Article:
She monitors these two marketplaces to fill in upcoming gaps and to give herself more flexibility to land work she is excited to take on through her own pipeline.

Benefit 3: Leverage marketplaces to network with fellow independent consultants

Many consulting marketplaces have communities associated with them. You can join these communities to meet other independent consultants, to build referral relationships, and to share learnings.

The cons of using consulting marketplaces for finding new clients

There are 4 primary cons of working through consulting marketplaces:

Con 1: Waste of time

If you aren’t strategic in your use of consulting marketplaces, you can waste a lot of time setting up profiles and submitting consulting proposals with no results.

Con 2: A Lot of competition

Roles posted in consulting marketplaces are typically very competitive because it’s so easy to apply.

Con 3: Lower paying roles

Roles posted in consulting marketplaces are typically lower, paying roles that are set up to pay by the hour.

Con 4: Contractor roles that consume all of your capacity

Roles posted in consulting marketplaces are typically posted as full-time type work. They can tie up your capacity for months, or even years, where you’re doing work that pays but isn’t as fulfilling or flexible.

10 tips for when and how to use consulting marketplaces

Here are 10 tips for when and how to use consulting marketplaces most effectively.

1. Set a specific goal for using consulting marketplaces in your independent consulting business

If you choose to leverage consulting marketplaces as part of your lead generation strategy, be specific. Ask and answer targeted questions:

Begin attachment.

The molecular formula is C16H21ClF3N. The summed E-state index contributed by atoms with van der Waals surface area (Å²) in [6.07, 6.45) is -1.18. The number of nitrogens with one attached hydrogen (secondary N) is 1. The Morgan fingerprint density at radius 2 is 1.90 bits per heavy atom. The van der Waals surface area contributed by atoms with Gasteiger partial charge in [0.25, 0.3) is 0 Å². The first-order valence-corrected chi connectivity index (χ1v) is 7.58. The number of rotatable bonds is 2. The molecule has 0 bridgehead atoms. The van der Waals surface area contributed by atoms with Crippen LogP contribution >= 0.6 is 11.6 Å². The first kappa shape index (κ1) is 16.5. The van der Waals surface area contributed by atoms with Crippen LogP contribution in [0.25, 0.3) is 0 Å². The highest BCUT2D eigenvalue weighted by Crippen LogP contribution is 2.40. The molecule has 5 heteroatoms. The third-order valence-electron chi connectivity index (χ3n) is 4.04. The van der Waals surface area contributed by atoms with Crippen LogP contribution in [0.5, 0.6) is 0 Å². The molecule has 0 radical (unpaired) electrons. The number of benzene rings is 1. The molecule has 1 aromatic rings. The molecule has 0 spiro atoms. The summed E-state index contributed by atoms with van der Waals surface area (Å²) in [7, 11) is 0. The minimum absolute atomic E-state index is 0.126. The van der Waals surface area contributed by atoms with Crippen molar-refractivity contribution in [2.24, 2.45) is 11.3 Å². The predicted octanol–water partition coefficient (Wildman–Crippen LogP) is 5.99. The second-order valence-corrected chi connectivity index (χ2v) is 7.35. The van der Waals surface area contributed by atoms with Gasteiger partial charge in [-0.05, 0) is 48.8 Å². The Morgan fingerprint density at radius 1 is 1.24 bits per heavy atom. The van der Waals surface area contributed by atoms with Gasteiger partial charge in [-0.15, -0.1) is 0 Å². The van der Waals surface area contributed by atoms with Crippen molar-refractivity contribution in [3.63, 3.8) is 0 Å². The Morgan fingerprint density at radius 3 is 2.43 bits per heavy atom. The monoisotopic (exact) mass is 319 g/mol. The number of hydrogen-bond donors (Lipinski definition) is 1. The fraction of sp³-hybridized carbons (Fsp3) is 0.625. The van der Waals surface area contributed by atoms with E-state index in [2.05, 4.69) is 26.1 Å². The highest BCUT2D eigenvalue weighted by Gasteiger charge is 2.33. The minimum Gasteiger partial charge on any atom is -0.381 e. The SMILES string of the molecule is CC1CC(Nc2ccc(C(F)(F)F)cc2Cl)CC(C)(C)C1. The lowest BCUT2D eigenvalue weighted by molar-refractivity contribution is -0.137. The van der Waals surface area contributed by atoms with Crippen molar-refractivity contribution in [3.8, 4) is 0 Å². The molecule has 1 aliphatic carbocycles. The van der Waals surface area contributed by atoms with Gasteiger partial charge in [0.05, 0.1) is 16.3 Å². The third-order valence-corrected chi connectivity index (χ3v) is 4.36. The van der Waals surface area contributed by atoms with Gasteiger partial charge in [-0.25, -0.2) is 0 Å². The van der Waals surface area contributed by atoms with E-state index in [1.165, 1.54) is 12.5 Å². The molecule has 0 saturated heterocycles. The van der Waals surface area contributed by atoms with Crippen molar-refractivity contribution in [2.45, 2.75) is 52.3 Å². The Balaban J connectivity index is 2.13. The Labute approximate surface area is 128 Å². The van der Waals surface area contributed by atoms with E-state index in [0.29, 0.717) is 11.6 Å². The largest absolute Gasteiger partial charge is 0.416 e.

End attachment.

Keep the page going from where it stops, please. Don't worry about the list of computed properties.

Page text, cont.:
• What type of work do you want to land?
  • For which consulting clients?
  • For what percentage of your overall pipeline?

2. Approach marketplaces as a scientist

Choose 2-3 marketplaces you hypothesize will be a good fit for the type of work you want to do and for your ideal consulting clients. Then, commit to making those marketplaces work over the course of 30 - 90 days. Assess, learn and iterate based on the results (or lack of results) you’re seeing.

3. Create relationships through the marketplace

Consider joining marketplaces that have a built in community so you can meet other consultants to refer and share work and lessons learned.

These communities also provide access to the team running the community so you can ask them questions about strengthening your proposals, insight into upcoming opportunities, trends, etc. this helps you stand out as a person (versus just a profile) so you can get advice from the insiders.

4. Supplement, don’t become dependent

You’re an independent consultant, not an employee, for a reason. While consulting marketplaces can be beneficial as one of several lead generation strategies in your business, you want to avoid becoming dependent on consulting marketplaces for new work.

5. Build your own relationships for future work at clients you initially land through marketplaces

As an independent consultant, relationships are imperative to your success.. don’t let a marketplace intermediate or prevent your direct relationship with your consulting client. Set a goal to build value for the ultimate decision-maker at the client so you set yourself up for direct, future work so the client doesn’t want to “go out to bid” in the marketplace to fill consulting needs you’d love to fill for them.

6. Focus on quality over quantity

Identify 2-3 specialized marketplaces you want to test out and then go all in on those marketplaces. Don’t make the mistake of diluting yourself by creating profiles in all the marketplaces.

7. Don't be afraid to ask for feedback when you don’t land a consulting role

Ask for feedback for why you weren’t selected, especially if you had the opportunity to talk to the potential client. Don’t assume they don’t have time. Don’t avoid asking for “negative” feedback you would prefer not to hear. Make it one of your own independent consulting corporate policies that you always request feedback for proposals you didn’t land, even for marketplaces.